''Salt Satyagraha Memorial'', Dandi, Gujarat - legacy of Indian freedom struggle in the British Raj

Gandhiji collecting a handful of salt Dandi, April 1930google.com/

The Salt Satyagraha Memorial has come  up in the  coastal place at Dandi, Gujarat  where  Mahatma Gandhi concluded the historical salt march in April 1930  in protest against the British Raj which vehemently introduced tax on  cooking salt as if they were not content with centuries of exploitation of Indians and their natural resources.  No doubt this memorial, on a land of 15 acres and built at a cost of over ₹70 crore, is commendable and an ambitious one; but one is at a loss to understand why it was   inaugurated in haste? The memorial work is still going on, not yet completed. The salt-making unit is not working.

Dandi, Salt Satyagraha Memorial www.google.com
 The inauguration of the memorial took place in January 2019 by the PM Narendra Modi  when the work was on. Consequent of its hasty inauguration,  countless people including those involved in the project were  saddened as the the civil work was shoddy. The good news is since its inception the number of visitors is on the increase, sometimes reaching 30,000 on weekends.  Surprisingly, a regular visitor to this memorial is one  Ramesh Asmar,  grandson of  a Gandhian who participated in the salt march. He still keeps the China clay jar in which his grandfather brought back salt.

New York Times 6 April, 1930. google.com
There are many features that attract the attention of the visitors. 

01. There are  24 narrative murals depicting  the important interactions that Gandhi had at the 24 halts in the march. Made of clay and cast in silicon-bronze, the murals were the creation of  a team of talented sculptors from Hyderabad’s Jawaharlal Nehru Architecture and Fine Arts University. To make the terrain etc look real, the sculptors travelled  the original route taken by the patriots.

02. Among the murals one mural gets the attention of the visitors. It tells us how the laborers were hired to carry lights so that the marchers could  find the path ahead.  In another mural we learn how teenage students  were sent ahead on bicycles to get valid  information for the marchers. They were called ‘arun tukdi’.

Salt march March- Apr. 1930. Sathyagrahis who accompanied gandhiji. google.com/

03. At the end in a big area stand  tall life-size statues of the 80 marchers who accompanied Gandhiji and who were subject to lathi- charge, etc.  They were sculpted by 40 artists from India, Austria, Bulgaria, Burma, Japan, Sri Lanka, Tibet, U.K. and the U.S. “Some statues were created by master sculptors to give a broad idea of how the marchers should look,

04. The main attraction is Gandhiji's statue. His statue was made by well-known sculptor Sadashiv Sathe. The statue is 5 -meter tall , overlooking a lake. It is  between two 40-meter tall giant pillars that hold up a heavy 2-ton illuminated glass cube., symbolic of  a single salt crystal.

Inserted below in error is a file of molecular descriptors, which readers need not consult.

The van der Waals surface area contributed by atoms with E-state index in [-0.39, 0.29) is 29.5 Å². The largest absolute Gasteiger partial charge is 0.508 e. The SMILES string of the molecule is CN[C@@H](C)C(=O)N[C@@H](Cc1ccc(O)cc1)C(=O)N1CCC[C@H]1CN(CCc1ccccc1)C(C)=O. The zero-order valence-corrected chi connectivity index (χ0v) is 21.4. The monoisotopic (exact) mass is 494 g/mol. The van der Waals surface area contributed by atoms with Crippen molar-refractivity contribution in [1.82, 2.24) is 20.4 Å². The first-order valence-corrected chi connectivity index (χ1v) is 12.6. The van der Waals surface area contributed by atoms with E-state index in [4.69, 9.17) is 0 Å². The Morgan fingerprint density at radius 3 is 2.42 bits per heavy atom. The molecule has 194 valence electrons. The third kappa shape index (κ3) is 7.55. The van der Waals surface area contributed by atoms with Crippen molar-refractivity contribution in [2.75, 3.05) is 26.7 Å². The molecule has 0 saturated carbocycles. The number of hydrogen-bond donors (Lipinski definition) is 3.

Dandi. two tall pillars carrying salt crystal with lancer light..google.com
05. As for the the V-shaped pillars, they  symbolize Gandhi’s hands. After sundown, the salt crystal comes alive with laser lights.

salt march memorial, dandi tree shaped solar panels..google.com
06. The pathway is uniquely decorated with  40 solar trees  with 12 panels, reflecting the ethos of self-sufficiency in power generation. Here, the solar panels are shaped like tress, giving an inspiring ambiance.

07. IIT- Powai, Bombay’s electrical engineering staff and students were involved in this unique and thought-provoking solar project.
 The solar panels sustain the entire memorial and even generate 25% surplus electricity. 
08. Kirti Trivedi, former professor from IIT’s Industrial Design Centre made a sizable contributions to the design. The job was given to the team in 2011. The light pyramid, the salt cube, the lake, the main Gandhi statue, the sculptures of the 80 marchers, and the 24 murals - all these  were designed by him to give a modern touch to an historic event that took place in 1930.

Any visitor to this salt memorial, having  some knowledge of Indian independence movement, will go nostalgic - to  relive colonial history.  The salt padayatra/March was an arduous one, it happened in the hot summer time - a long  stretch of  241 mile journey  through semi- arid terrain to the coastal town of Dandi.  On March 12, 1930, Gandhi set out  along with 80 satyagrahis, unmindful of button-wielding police force who wanted to stop them. Being defiant as he was, Gandhiji  concluded the 24-day March in Dandi village, and on April 6, picked up a handful of salt, thus breaking the salt law. The simple act became a sensational news across the world and the foundation of the empire had developed more cracks, by then. The British realized that India's freedom was not far off. 

In Southern India C. Rajagoplachari (Rajaji; later he became the  first Gov. General of India and CM of Madras state) repeated the same act and undertook padayatra  toward the end of April 1930 from Tiruchirapalli city to coastal village of Vedaranyam in Tamil Nadu. He collected a handful of salts along with great leaders like Kamaraj Nadar, Kakkan, Sardar Vedaratnam pillai and others. The British collector of Tanjore (Thanjavur) announced severe punishment to those who would provide the marchers with food, etc. The salt march was a great success because the natives refused to cooperate with the British. Janitor refused to clean the toilet and laundrymen refused to wash the white men's clothing, etc. The Englishmen were in the soup.